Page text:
Members of the British Army pack their belongings after an operation in Central Kenya. Their colleagues in Nanyuki have been imposed a curb on downtime (Reuters)
A group of Kenyan prostitutes has claimed they are being driven out of business by stricter night-out rules that have been imposed on British soldiers deployed in the country, following a series of incidents.
British officers were the main source of income for prostitutes in in the town of Nanyuki, in the Rift Valley, about 200km north of Nairobi, according to the leader of a local unofficial sex workers' union.
"For normal sex the British pay you 4,000Ksh [£30], but the Kenyans pay 200Ksh or 300Ksh," sex workers' representative Margaret Wambui told The Times.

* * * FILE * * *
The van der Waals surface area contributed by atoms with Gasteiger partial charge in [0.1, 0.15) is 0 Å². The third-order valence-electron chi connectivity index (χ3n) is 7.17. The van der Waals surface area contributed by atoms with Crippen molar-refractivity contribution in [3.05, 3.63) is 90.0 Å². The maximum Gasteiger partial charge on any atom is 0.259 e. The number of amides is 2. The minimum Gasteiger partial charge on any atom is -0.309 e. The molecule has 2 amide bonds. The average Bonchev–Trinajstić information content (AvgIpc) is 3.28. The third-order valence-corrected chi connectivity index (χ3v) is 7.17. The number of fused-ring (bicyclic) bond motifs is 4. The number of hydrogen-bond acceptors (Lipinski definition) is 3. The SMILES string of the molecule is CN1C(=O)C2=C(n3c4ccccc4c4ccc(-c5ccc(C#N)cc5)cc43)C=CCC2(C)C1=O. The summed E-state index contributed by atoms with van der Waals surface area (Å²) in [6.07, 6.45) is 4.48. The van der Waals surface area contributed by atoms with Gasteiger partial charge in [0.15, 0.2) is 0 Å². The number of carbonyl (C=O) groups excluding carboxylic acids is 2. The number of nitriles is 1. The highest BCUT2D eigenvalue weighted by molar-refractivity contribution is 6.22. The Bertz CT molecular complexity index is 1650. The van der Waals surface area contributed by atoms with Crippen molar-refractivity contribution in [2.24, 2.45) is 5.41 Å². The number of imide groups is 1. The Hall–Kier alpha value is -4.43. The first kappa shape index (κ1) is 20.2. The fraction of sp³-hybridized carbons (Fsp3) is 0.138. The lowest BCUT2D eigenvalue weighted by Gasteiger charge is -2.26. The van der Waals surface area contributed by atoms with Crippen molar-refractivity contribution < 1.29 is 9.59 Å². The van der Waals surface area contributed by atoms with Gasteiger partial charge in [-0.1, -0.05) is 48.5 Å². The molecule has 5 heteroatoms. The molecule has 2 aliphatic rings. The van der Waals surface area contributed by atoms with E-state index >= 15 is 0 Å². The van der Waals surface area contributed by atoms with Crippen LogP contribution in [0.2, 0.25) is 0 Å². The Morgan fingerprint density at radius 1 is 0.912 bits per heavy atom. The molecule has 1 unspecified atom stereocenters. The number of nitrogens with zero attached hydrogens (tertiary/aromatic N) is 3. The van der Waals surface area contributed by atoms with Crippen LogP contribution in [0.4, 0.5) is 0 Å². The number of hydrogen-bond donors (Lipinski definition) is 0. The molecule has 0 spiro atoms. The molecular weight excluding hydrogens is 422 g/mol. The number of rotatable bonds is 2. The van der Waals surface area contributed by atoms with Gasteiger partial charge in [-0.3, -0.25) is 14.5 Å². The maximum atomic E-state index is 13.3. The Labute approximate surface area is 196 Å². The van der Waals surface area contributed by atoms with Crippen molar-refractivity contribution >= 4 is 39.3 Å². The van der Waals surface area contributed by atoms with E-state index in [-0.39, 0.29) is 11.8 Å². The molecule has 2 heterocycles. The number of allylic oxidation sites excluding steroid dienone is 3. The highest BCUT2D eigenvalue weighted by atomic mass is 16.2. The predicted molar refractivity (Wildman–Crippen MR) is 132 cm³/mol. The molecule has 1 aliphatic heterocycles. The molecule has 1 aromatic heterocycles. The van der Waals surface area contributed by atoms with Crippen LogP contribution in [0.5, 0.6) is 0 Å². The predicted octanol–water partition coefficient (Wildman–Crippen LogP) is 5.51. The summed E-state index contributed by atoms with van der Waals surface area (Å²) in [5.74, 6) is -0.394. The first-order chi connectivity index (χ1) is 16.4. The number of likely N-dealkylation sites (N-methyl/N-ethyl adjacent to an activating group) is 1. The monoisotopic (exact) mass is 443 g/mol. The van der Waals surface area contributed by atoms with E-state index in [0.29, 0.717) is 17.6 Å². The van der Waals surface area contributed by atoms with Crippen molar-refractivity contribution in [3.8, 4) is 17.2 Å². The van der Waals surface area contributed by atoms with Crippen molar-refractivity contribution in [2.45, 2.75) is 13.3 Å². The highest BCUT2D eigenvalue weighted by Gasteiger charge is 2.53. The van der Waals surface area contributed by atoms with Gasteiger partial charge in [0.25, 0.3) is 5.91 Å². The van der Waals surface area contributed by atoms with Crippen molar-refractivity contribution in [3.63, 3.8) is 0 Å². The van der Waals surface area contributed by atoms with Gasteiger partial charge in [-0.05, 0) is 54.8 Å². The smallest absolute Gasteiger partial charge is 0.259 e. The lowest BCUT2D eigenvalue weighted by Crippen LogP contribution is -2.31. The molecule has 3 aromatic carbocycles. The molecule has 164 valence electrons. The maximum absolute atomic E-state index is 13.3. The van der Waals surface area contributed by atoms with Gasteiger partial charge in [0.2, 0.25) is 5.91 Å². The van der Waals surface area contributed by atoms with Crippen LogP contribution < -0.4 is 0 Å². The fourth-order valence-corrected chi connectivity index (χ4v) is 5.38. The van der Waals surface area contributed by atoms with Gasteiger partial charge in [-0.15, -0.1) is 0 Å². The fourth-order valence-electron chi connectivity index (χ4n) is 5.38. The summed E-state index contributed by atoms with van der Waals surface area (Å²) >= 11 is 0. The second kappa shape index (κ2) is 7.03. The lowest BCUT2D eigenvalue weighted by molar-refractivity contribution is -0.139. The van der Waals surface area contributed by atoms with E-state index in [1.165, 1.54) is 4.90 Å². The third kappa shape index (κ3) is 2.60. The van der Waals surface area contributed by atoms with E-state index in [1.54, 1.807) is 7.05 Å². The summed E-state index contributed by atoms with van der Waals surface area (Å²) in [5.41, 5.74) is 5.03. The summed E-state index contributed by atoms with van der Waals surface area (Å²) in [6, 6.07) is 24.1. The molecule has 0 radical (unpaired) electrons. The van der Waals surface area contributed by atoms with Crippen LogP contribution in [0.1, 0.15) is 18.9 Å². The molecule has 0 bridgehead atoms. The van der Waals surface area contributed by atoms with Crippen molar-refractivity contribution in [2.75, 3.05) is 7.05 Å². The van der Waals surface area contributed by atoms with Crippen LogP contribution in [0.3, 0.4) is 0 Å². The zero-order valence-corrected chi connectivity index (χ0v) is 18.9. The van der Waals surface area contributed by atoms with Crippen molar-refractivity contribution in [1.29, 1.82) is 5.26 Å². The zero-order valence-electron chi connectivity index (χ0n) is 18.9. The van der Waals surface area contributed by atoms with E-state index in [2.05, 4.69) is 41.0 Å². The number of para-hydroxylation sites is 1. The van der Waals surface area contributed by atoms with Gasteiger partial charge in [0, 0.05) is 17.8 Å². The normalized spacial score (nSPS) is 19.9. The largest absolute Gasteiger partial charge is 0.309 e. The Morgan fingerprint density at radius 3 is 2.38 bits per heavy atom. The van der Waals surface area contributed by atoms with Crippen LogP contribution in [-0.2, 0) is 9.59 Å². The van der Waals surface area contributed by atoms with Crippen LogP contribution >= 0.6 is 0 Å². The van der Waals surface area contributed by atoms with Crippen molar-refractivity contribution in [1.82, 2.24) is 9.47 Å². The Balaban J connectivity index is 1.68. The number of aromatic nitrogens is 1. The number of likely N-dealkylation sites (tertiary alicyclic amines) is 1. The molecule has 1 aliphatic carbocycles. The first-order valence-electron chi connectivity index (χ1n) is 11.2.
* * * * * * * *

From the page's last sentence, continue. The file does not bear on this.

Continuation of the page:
"Kenyan people take a long time but the British only take a few seconds, so you can go and find another customer."
Nanyuki hosts a British army base used to train troops before deployment in Afghanistan.
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A few months ago, however, British authorities at the base clamped down on soldiers' downtime, allowing them out of the base only under strict surveillance.
Officially implemented because of a jurisdictional dispute with the Kenyan Government, the new regime caused a dip in prostitutes' income.
However Wambui said the change is due to a series of incidents involving British troops in the city and called for authorities to relax the restrictions.
In August 2012, two UK soldiers were accused of involvement in the killing of a prostitute, whose body was found in a septic tank in a hotel in town a couple of months after she disappeared.
Agnes Wanjiru-Wanjiku, 21, was reportedly last seen entertaining the two Brits in a bar.
A few months earlier, more than 200 soldiers were involved in a drunken brawl at the local Sportsman's Arms bar.
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